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I like the screw-in-the-base option, but I also wonder if good coverage of strong double-sided tape is a choice we can offer too. Good thoughts; I'll think about making it slightly wider than need be, or perhaps some narrow washers can help tweak the exact sizing.


Ponoko requested that I don't let cut lines overlap, so I adjusted the cut file:

spec-housing-2.1-24x12.pdf

spec-housing-2.1-24x12.svg


Ugh, i must've made some mistakes in unit conversions, and it came out quite wrong. Here's a new version, more carefully measured:

spec-housing-2.2-24x12.svg

Trying again on Ponoko.


OK, done! I just replaced the original file.


Really, almost there, I guess I must not have accounted for the loss of material by the laser, but it needs to be 1/16 inch taller and wider. Maybe 1/8 inch taller since that'd be fine to have a small amount of extra room on.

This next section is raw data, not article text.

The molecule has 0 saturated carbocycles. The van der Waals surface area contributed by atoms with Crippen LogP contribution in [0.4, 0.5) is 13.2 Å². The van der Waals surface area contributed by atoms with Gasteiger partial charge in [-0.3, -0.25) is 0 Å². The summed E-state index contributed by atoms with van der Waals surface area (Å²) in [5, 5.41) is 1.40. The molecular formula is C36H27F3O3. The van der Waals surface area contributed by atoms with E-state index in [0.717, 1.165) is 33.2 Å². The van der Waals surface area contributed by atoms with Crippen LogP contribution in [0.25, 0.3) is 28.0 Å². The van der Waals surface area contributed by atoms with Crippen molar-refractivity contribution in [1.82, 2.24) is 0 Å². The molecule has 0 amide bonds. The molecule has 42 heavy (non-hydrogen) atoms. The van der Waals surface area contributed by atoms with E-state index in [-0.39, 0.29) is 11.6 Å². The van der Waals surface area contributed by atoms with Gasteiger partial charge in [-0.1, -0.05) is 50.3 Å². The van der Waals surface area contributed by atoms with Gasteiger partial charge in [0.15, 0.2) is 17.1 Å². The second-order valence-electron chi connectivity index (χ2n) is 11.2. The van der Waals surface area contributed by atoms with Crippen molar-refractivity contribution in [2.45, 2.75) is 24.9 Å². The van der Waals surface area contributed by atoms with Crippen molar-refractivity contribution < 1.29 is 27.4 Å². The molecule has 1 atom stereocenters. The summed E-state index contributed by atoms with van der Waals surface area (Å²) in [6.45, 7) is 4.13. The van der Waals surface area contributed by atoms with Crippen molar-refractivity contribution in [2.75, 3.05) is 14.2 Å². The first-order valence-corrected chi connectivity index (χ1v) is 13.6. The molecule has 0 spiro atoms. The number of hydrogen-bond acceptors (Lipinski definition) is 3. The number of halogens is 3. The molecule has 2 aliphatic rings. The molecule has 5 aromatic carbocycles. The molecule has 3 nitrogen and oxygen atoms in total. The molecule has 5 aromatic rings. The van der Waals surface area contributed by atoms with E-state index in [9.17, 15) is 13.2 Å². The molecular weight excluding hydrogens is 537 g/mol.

I'd also like to add another bolt halfway across the span, as I think it's sagging a little. Shouldn't affect the compactness of the cutting area.

tmp_15070-IMG_20160505_120126_2-1335318603.jpg


What are the downsides of the acryllic like that? Cost is an obvious one, but besides that? Anything major?

Could we have the acryllyc lengthened and put in a laser holder built-in?

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I'd like to put some screw holes in the side so you can attach things more easily, and a hole in the side so you can shine a light in without needing to cut into the acrylic more.

Acrylic isn't that expensive, but masonite could be even cheaper. I think the main expense is actually the cutting. But two layers of corrugated cardboard glued together might be enough -- it really depends on what you consider to be "strong enough" and if you need water resistance too.

This basic design is also pretty easy to modify in dimensions, using longer bolts, and by moving the screw tabs apart to make space for wider stock.


I think we could make cardboard, masonite and acrylic versions and set a test here to "load test" them for rigidity -- see what's the best compromise of price/material/strength. Maybe that could be the "replication" for this add-on?